Hey, baby. What are you thinking?

They say before your baby talks, she understand tons of your words already. WELL, GOOD FOR HER.

Photo by: Eknath Gomphotherium

The time during babyhood and full toddlerhood is a murky, twilight time between total unawareness and happy babies willing to crawl right off the edge of the bed without a care. It’s a time for the blossoming understanding of things like “no” and “toes.” Every day, it seems like my daughter is showing us both how much she knows that we didn’t know she knew (ears! she knows what ears are!) and how much she has yet to know (pinecones are not for eating).

One area of contention is the upstairs bathroom. We live in a Cape Cod house with two bedrooms upstairs and a bathroom. I’m not a fan of toilet locks, because who knew those were even a thing? And despite liking the idea of free-range childhood, I apparently draw the line at the bathroom threshold. I don’t want her getting the idea that the room is for playing or hanging out. The bathtub isn’t a toy, and the toilet even less so.

You’d think this would be a surprisingly easy thing–“No, you can’t go in there.” But there are times when I waver. If it’s her bedtime and we’re getting ready to give her a bath, does it really matter if she crawls on in there ahead of me? My knee-jerk reaction is to say, “OK, sure, this is where we’re going anyway.” But then I think, does she understand the complexity of this being OK this one time but not OK to cross the bathroom threshold at other times? Am I breaking my baby’s brain with these nuances?

There are a million little things like this which are sources of second-guessing. Sometimes all I want in the world is for my kid to have some kind of headband that displays a running commentary of all the thoughts she’s unable to articulate in a way I understand. What is she thinking when she hurtles herself into my lap then wriggles away to go back to playing, then hurtles herself back into my lap, then shimmies away? Is she checking in to make sure I’m still there? Did she want to sit on my lap and then change her mind? Did I eat too much garlic?

People say kids are exhausting, and yet when I watch her for a day when I’m off, I find myself spending most of our time sitting on the nursery floor, either watching her play with her toys, or actively playing with her, and I’m going to be honest: both of those options get really super boring after a few hours. Sometimes sooner. But that’s not my point here: my point is that I can spend an entire day being semi-bored, reading the same books over and over again, and being a general layabout…and yet by the time she goes down for bedtime, I’m EXHAUSTED.

I think this is due to watching a creature all day very intensely with whom I cannot truly communicate. Most of the day I’m trying to figure out all these needs and wants that are articulated in varying degrees of understandability, trying to decipher the baby codes, and even if I’m just sitting there on the floor with her, I’m slowly being drained. Much like navigating in a foreign place and not speaking the language fluently, trying to Rosetta Stone a baby all day has GOT to have an impact on your physical energy. If constantly trying to decipher Czech directions is tiring, is it any wonder that hours of trying to tell the difference between a “Hngn?” from a “Gnow?” in baby-ese is equally exhausting?

I tried baby sign, of course. We own a whole book of baby signs and detailed pictograms showing exactly how to sign for all manner of things. But the thing about baby sign is that you have to use it, like, all the time–like a language. And that involves, apparently, more effort than I’m willing to make after a long day of work. If I remember to sign “all done” in addition to telling her “all done” it’s a freaking miracle, and I feel like I have leveled up in parenting and should probably be given a trophy.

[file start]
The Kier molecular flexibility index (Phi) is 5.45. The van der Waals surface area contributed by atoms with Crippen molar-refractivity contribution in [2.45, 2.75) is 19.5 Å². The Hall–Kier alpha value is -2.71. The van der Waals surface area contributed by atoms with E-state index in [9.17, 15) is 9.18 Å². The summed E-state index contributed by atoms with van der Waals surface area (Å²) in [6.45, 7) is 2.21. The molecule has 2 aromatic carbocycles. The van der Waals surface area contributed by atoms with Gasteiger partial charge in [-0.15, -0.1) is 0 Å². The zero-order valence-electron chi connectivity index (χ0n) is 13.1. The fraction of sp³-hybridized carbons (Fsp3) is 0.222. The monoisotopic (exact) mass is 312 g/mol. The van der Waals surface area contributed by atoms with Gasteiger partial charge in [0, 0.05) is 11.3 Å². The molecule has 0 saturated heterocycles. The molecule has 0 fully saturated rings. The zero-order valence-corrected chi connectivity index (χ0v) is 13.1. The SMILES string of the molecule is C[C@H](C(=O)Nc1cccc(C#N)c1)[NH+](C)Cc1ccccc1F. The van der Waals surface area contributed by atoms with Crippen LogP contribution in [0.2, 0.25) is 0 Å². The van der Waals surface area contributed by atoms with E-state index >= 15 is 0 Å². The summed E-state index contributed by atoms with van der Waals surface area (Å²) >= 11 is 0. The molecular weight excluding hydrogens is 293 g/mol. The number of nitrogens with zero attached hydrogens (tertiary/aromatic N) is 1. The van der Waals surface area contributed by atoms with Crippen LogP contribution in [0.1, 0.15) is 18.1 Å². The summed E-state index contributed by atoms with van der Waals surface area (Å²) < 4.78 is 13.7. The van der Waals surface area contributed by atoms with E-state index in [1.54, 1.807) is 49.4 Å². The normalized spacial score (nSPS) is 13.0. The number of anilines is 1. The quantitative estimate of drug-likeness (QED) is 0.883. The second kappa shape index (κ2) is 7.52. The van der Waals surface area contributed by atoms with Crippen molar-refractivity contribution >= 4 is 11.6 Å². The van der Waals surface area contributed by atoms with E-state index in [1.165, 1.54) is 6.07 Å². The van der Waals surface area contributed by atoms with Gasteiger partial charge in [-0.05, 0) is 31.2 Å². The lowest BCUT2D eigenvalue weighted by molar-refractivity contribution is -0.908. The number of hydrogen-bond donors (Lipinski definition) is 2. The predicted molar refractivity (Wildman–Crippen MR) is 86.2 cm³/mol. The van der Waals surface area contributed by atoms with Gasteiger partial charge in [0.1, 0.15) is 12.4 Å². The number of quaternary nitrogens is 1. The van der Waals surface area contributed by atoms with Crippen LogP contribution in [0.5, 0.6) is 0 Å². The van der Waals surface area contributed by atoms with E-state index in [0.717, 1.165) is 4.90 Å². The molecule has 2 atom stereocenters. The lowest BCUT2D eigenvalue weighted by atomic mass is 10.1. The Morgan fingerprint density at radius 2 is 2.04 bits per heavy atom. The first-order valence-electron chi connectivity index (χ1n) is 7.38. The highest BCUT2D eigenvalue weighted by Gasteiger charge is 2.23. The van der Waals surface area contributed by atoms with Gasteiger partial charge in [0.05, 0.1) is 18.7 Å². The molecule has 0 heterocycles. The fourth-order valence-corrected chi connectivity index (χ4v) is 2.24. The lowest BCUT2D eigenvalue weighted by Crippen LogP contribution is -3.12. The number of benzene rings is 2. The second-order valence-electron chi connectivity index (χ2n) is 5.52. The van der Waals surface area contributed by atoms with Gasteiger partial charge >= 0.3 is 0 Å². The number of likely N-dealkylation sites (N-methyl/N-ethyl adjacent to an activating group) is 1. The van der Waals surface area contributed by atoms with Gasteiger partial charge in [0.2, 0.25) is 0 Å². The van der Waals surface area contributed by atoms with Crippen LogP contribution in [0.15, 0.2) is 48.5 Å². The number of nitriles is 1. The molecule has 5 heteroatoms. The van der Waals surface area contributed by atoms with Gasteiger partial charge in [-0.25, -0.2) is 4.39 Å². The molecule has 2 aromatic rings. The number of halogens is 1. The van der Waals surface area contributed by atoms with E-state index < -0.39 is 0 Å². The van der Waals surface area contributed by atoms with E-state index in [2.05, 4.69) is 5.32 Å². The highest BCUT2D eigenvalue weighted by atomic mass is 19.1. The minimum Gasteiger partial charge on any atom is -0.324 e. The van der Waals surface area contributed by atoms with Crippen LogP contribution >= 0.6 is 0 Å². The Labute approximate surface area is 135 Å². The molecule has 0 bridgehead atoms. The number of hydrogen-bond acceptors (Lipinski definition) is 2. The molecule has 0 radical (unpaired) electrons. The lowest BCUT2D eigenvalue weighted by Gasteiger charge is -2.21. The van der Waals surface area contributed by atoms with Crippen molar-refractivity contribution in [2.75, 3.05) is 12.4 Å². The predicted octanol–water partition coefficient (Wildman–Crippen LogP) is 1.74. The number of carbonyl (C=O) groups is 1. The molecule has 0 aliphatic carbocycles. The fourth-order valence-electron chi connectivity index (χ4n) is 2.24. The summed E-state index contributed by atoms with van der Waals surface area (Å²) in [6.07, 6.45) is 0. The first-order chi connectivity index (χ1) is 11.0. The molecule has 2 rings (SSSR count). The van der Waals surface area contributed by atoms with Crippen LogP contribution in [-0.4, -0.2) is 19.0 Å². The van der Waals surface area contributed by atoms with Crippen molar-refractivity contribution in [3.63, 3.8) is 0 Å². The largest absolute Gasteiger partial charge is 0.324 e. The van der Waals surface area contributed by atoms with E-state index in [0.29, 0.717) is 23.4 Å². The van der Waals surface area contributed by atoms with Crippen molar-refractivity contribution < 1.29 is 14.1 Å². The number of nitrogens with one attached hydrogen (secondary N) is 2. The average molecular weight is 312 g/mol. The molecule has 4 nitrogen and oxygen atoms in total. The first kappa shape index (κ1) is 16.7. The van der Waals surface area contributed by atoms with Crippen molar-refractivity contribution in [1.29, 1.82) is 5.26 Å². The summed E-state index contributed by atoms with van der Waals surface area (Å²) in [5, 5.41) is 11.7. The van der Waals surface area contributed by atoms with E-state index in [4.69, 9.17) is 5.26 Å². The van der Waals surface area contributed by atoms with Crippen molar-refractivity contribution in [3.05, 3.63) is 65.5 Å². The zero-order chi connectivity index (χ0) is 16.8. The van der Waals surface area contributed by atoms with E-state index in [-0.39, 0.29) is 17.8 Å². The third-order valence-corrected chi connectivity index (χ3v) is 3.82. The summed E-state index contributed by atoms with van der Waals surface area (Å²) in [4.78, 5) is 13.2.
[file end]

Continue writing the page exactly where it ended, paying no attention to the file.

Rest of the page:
For now, I’m trying to maintain consistency with rules even when they are, I know, not entirely necessary. Yes, everything WOULD be fine if my daughter crawled into the bathroom with us for her evening bath. But the rule is that the bathroom is a no-crawl zone, so even in the face of a logical exception, I’m holding steady. I have to hope that maintaining strict consistency will make my life easier later when I’m trying to broaden the yes/no boundaries of the house. It might not though. This could all be for naught! I don’t want to do any back-patting just yet.

As for the communication we share daily, I try to spend the day with periods of “conversation” and periods of silence. I narrate things for her sometimes, and she surprises me with the things she picks up. Apparently all those times I went “Those are your FEET, look at your cute little feet!” paid off. Other times though, I hold back. I figure, she’ll pick things up at her own speed too, and not everything needs to be narrated all at once.

Sometimes I let her just sit there doing her thing, whether it’s flipping her board book pages, or trying to put together her three-piece puzzle. I know I could be trying to read the board book pages to her each time she shows interest, or pointing out the dog, cat, and bird in her puzzle, but whether she gets it or not now, I’m pretty sure she’ll get it in time. If I read her a book three times and the fourth time I let her enjoy it silently, am I doing great harm? I hardly think so.

Sometimes, silence in the face of communication difficulties is golden. Until I can read my baby-toddler’s mind, it’s the best I can do. I hear tell teenagers are hard to read too, but that won’t be MY teenager, though. By that time, I’ll be able to read her like a board book.


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Hayley DeRoche

Hayley DeRoche is a librarian with a penchant for cardigans and corduroys. Luckily, her professional life revolves more around technology & information than fashion.

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